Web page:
As many of you know, video has played an important role in the Luminous Landscape from its beginnings.
Back in late 1999, Michael & I were driving up to his cottage in Muskoka when I broached the idea of doing a television series on Photography. Within only a few days, we started shooting material for that series – Michael was keen! We had accumulated a few hours of footage when we decided that being beholden to a network and their advertisers was a very real downside to the project. We would not be our own bosses. Another huge negative was the then-essential demand to fairly quickly produce a minimum of thirteen and possibly, twenty-six or more half hour or one hour shows so that networks could ‘wall-paper’ their schedules with the show – in other words put it on regularly and often. How could we accomplish that? I was a one-man-band and did not really want to hire outside help. In any event we couldn’t afford to do that.
Well, we had both recently completed careers in business and had no wish to give up our new-found freedom for a different style of treadmill. We wanted to do video and photography and have fun doing it! Throughout 2000 I continued to shoot and prepare our first videos with the idea of distributing them on VHS tapes to be sold through the Luminous Landscape Web site. We decided on a ‘magazine’ style format to be called The Luminous Landscape Video Journal (LLVJ).
Then in mid 2000, Apple purchased a DVD authoring progam from Astarte which they re-published in early 2001 as DVD Studio Pro. I had always been keen on things Apple and suddenly there appeared to be a way of authoring DVDs on my computer – ahh that indeed was the bleeding edge! Authoring DVDs as a newbie with an unstable piece of software was intensely frustrating but I managed to publish our premier issue of the LLVJ in mid 2001. The encoding, authoring and compression were pretty basic but those early Death Valley videos are still worth watching. You even get to see Michael in a very smart jacket sitting at his desk with the US patents from his previous life proudly hung on the wall behind him!
The DVDs and the LLVJs were a success and over three or four years we published a dozen or more. But there were headaches for both subscribers and for us. First among these was the fact that the DVDs kept disappearing between the shipper and the subscriber. Some overseas subscribers had the same DVD shipped to them three and four times before a copy finally got through – and shipping from Canada to overseas was expensive. Interestingly, bootleg copies also quickly appeared in Asian blackmarkets! I found that quite flattering.
During this period, Adobe published the first real raw conversion, asset-managing application for photographers – Adobe Lightroom. Michael & I had met this guy Jeff Schewe who was an expert in digital imaging and was well-connected to the engineers at Adobe who were working on Camera Raw and Lightroom (or Shadowland as it was then called). So together, we decided to produce a video tutorial on that first beta version of Lightroom. We then gave it away to our LLVJ subscribers. They loved it – it was ‘free’ after all! And thus began our foray into video tutorials.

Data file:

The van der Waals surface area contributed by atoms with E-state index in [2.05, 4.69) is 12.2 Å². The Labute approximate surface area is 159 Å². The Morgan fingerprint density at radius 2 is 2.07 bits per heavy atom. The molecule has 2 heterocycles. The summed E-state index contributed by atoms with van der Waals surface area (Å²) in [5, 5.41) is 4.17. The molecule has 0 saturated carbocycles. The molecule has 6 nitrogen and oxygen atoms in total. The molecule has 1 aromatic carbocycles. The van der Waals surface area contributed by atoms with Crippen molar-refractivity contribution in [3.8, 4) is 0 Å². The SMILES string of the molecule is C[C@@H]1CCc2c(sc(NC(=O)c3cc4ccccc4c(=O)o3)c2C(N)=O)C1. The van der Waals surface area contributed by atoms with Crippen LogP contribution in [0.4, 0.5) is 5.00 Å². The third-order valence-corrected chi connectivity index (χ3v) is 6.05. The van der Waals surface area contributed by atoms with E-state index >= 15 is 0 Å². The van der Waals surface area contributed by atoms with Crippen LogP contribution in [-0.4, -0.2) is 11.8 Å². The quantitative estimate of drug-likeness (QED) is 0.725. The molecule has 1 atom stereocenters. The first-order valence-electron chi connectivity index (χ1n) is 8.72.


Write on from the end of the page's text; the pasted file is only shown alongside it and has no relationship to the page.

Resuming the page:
This all worked and sold well, but working as I then was as that one-man-production-band, the schedule of publishing the LLVJ fell further and further behind under the press of tutorial shooting & editing. I managed to put out twenty issues of the LLVJ and many, many hours of tutorials before finally saying enough! We could no longer pretend that the LLVJ was a regularly published magazine. And thus started download video.
The download of full video files had become a reasonable alternative to shipping DVDs and we had decided that after LLVJ 18 that there would be no more physical product shipped – period – it was simply too expensive and too much hassle. Why didn’t I simply publish stand-alone videos of various subjects as they became available from my edit suite? I would no longer have to wait until I had accumulated two hours plus of varied videos to complete a new issue of the LLVJ.
Then video on the web evolved again and suddenly viewers wanted the option of streaming videos to their various devices. You Tube and Vimeo were sky-rocketing successes. That’s all very well but how could a relatively small organization such as LuLa monetize that? I searched and searched for an outfit that would give us the ability to both stream and download videos paired with an acceptable e-commerce storefront. As hard as it is to believe, just two short years ago or so such an outfit was hard to find. We finally decided on Platform Purple and laboriously moved all of our videos and e-commerce to their platform. And thus it has been until today.